Why Was Lincolnton Chosen as the Site for the Battle of Ramsour’s Mill?

Without background, it seems that this area would be an unlikely choice for the scene of a significant Revolutionary War battle. Understanding the dynamics at play, however, explains why the future site of the county seat and Ramsour’s Mill were ideal.

Stanley D.M. Carpenter, Ph.D, is a retired US Navy Captain at the US Naval War College in Newport, RI, and author of Southern Gambit: Corwallis and the British March to Yorktown, and a Raleigh native whose family has lived in the Lincoln and Gaston Counties region since the 1760s. According to Carpenter, British authorities calculated that the majority of southern colonists were loyal. They tended to cluster throughout the colony with the heaviest concentrations among the Highland Scots around Cross Creek (Fayetteville), Cumberland County, along the coast, and among the Germans in what was then Tryon County.

“Since the militia system was based on locality with typically all or most of the men coming from the same locale, both officers and troops, many if not most of the Ramsour’s Mill Loyalists lived with 30 or so miles of the Mill,” says Carpenter. The location was especially perfect to officers such as Lt. Col.John Moore and Major Nicholas Welch, who were native sons of Lincoln County from the Indian Creek settlement.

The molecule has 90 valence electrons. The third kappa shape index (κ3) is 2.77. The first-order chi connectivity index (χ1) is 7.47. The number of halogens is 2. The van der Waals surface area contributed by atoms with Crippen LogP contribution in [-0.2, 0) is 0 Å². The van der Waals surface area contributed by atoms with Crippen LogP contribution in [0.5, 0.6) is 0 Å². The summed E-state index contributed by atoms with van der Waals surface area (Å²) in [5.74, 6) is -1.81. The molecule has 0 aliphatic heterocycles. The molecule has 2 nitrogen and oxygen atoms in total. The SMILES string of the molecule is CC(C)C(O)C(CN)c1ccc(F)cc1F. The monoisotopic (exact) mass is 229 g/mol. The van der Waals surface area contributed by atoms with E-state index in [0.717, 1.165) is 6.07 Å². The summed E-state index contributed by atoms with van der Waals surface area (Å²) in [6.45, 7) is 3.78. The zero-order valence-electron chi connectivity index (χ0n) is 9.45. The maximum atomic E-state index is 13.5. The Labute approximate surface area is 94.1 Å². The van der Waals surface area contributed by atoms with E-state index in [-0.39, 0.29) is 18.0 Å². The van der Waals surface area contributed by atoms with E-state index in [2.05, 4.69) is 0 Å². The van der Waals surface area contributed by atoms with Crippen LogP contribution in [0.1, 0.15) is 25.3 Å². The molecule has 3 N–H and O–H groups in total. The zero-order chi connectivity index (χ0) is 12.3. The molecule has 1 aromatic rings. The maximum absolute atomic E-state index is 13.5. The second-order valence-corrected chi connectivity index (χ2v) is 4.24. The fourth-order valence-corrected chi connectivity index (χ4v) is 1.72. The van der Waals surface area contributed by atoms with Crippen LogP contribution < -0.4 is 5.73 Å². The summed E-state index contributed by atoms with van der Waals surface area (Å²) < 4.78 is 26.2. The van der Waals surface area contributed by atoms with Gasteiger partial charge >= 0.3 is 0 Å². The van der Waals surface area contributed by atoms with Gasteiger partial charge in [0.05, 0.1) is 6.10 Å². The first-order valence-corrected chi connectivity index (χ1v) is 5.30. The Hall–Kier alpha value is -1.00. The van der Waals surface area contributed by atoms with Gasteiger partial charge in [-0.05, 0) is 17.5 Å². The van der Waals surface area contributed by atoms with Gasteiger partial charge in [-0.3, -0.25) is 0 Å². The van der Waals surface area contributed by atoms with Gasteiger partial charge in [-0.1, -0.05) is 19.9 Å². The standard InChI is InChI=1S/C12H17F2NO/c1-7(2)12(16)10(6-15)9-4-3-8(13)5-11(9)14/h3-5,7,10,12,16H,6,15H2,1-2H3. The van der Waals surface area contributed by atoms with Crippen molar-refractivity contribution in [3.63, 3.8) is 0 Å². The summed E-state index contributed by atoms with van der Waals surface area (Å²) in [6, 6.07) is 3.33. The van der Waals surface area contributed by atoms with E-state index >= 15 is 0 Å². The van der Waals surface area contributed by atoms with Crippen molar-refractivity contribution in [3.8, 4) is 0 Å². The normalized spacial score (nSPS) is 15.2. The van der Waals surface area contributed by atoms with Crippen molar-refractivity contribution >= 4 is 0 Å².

“That’s only one reason that Ramsour’s Mill was chosen as a mustering point. It also lay on the route of advance into North Carolina for Cornwallis,” says Carpenter. “More specifically, the Piedmont route wove up through the Mecklenburg, Tryon, and Rowan Counties region and then on toward the Hillsborough area. This route represented the Great Wagon Road down from Pennsylvania through Virginia into the Carolinas and was a natural route to take for an operating army, especially if one needed to move swiftly.

“Second, the first thing any force does in the period before embarking on active operations is to prepare food rations,” says Carpenter. “Musters were always at mills where the troops could gather crops and grind corn and wheat.

“Clark’s Creek and the Little Catawba River offered a reliable water source, with the river adding a transportation possibility for men and supplies.”

Several key roads passed through the area leading in all directions, so when the force was ready, they could march out to wherever they needed to be.

Finally, high ground is the most defensible, and the Ramsour’s Mill site offered two areas of high ground where the Loyalist troops encamped and where the main battle wound up being fought.

“So, geographically in 1780-81, Lincolnton was dead in the center of the action and represented the natural muster place for the Loyalist force,” says Carpenter.

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